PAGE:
Premenstrual Mood Disorders

A feminist psychosocial perspective

Authored by: Jane M. Ussher , Janette Perz

Routledge International Handbook of Women’s Sexual and Reproductive Health

Print publication date:  October  2019
Online publication date:  September  2019

Print ISBN: 9781138490260
eBook ISBN: 9781351035620
Adobe ISBN:

10.4324/9781351035620-6

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Abstract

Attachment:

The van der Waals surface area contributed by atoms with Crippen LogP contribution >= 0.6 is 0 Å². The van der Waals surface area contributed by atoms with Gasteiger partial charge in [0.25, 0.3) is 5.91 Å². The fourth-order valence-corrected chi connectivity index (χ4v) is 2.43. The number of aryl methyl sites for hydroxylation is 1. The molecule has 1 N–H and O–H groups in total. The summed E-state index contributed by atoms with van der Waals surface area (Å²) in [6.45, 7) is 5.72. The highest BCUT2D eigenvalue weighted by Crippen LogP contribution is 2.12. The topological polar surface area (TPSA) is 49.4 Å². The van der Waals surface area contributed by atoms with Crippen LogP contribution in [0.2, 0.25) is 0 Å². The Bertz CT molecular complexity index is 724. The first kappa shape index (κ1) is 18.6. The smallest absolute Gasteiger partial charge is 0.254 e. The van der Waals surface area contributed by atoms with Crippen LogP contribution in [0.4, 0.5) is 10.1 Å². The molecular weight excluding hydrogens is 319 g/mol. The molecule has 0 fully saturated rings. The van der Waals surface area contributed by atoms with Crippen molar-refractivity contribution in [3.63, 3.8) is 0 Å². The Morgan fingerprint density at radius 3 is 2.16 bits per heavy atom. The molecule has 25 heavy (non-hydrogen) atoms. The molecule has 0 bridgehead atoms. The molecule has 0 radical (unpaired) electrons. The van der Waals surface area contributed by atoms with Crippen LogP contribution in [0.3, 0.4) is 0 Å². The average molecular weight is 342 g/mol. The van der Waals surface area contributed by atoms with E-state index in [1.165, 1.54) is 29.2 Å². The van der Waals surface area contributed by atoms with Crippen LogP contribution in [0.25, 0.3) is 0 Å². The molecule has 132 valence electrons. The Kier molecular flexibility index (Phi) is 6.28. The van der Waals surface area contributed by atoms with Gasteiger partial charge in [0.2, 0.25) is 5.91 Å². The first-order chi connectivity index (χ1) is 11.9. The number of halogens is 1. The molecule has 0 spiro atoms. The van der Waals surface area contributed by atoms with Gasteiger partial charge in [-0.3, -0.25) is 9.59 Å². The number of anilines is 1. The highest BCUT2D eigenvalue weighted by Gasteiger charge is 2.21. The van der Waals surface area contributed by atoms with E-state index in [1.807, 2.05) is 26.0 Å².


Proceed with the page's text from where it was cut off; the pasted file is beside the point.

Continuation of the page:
Premenstrual mood disorders (PMDs) include a range of emotional and behavioural symptoms that can have a significant impact on a woman’s quality of life during the premenstrual phase of the menstrual cycle. Within the annals of biomedicine, PMDs are positioned as a biological phenomenon, an extreme variant of a physiological influence of sex steroids on the brain and other organs. However, the very notion of premenstrual change as deserving of “diagnosis” has been questioned by many feminist critics. Biomedical theories and interventions have also been criticised for not taking account of the complex mechanisms underlying premenstrual distress, which are not adequately accounted for by physiology alone. In this chapter, we adopt a feminist psychosocial perspective, and draw on a series of research studies we have conducted in the UK and Australia, to examine women’s experience of premenstrual distress and strategies of coping. We adopt a material-discursive-intrapsychic (MDI) model, which provides a multidimensional analysis of the interconnections between the embodied and psychological experience of premenstrual change; the material and relational context of women’s lives that may precipitate distress; socially constructed representations of PMDs and the premenstrual woman; and the psychological negotiation in which women engage to make sense of their experience. As part of this analysis we examine premenstrual distress across cultural contexts; premenstrual embodiment; self-objectification and dehumanisation; the relational context of PMDs across heterosexual and lesbian relationships; and women’s negotiation of negative premenstrual change.

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